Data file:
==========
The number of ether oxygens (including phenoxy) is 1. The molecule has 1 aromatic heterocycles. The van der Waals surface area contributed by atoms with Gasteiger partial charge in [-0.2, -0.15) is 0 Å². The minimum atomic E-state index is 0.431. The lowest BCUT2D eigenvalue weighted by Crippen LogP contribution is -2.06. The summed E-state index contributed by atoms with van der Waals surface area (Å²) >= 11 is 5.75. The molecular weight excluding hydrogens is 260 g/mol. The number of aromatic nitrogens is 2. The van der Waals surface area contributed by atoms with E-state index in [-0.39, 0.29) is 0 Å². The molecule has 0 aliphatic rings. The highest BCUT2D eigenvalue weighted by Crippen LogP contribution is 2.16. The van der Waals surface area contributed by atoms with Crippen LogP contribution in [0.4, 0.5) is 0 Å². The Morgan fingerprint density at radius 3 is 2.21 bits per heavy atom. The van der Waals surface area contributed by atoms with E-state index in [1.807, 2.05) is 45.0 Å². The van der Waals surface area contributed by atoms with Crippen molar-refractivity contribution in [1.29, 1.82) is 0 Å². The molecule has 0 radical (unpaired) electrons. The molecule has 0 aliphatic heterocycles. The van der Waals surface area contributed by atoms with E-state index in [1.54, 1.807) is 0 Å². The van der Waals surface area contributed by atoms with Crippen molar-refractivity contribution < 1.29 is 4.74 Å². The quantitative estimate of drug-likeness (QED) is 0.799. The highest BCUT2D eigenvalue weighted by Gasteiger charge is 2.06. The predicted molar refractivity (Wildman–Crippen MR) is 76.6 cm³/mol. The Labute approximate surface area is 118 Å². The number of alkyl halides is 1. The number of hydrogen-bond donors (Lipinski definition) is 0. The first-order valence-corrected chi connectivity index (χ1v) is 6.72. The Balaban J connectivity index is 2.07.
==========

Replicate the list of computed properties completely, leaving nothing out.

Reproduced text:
The number of ether oxygens (including phenoxy) is 1. The molecule has 1 aromatic heterocycles. The van der Waals surface area contributed by atoms with Gasteiger partial charge in [-0.2, -0.15) is 0 Å². The minimum atomic E-state index is 0.431. The lowest BCUT2D eigenvalue weighted by Crippen LogP contribution is -2.06. The summed E-state index contributed by atoms with van der Waals surface area (Å²) >= 11 is 5.75. The molecular weight excluding hydrogens is 260 g/mol. The number of aromatic nitrogens is 2. The van der Waals surface area contributed by atoms with E-state index in [-0.39, 0.29) is 0 Å². The molecule has 0 aliphatic rings. The highest BCUT2D eigenvalue weighted by Crippen LogP contribution is 2.16. The van der Waals surface area contributed by atoms with Crippen LogP contribution in [0.4, 0.5) is 0 Å². The Morgan fingerprint density at radius 3 is 2.21 bits per heavy atom. The van der Waals surface area contributed by atoms with E-state index in [1.807, 2.05) is 45.0 Å². The van der Waals surface area contributed by atoms with Crippen molar-refractivity contribution in [1.29, 1.82) is 0 Å². The molecule has 0 radical (unpaired) electrons. The molecule has 0 aliphatic heterocycles. The van der Waals surface area contributed by atoms with E-state index in [1.54, 1.807) is 0 Å². The van der Waals surface area contributed by atoms with Crippen molar-refractivity contribution < 1.29 is 4.74 Å². The quantitative estimate of drug-likeness (QED) is 0.799. The highest BCUT2D eigenvalue weighted by Gasteiger charge is 2.06. The predicted molar refractivity (Wildman–Crippen MR) is 76.6 cm³/mol. The Labute approximate surface area is 118 Å². The number of alkyl halides is 1. The number of hydrogen-bond donors (Lipinski definition) is 0. The first-order valence-corrected chi connectivity index (χ1v) is 6.72. The Balaban J connectivity index is 2.07.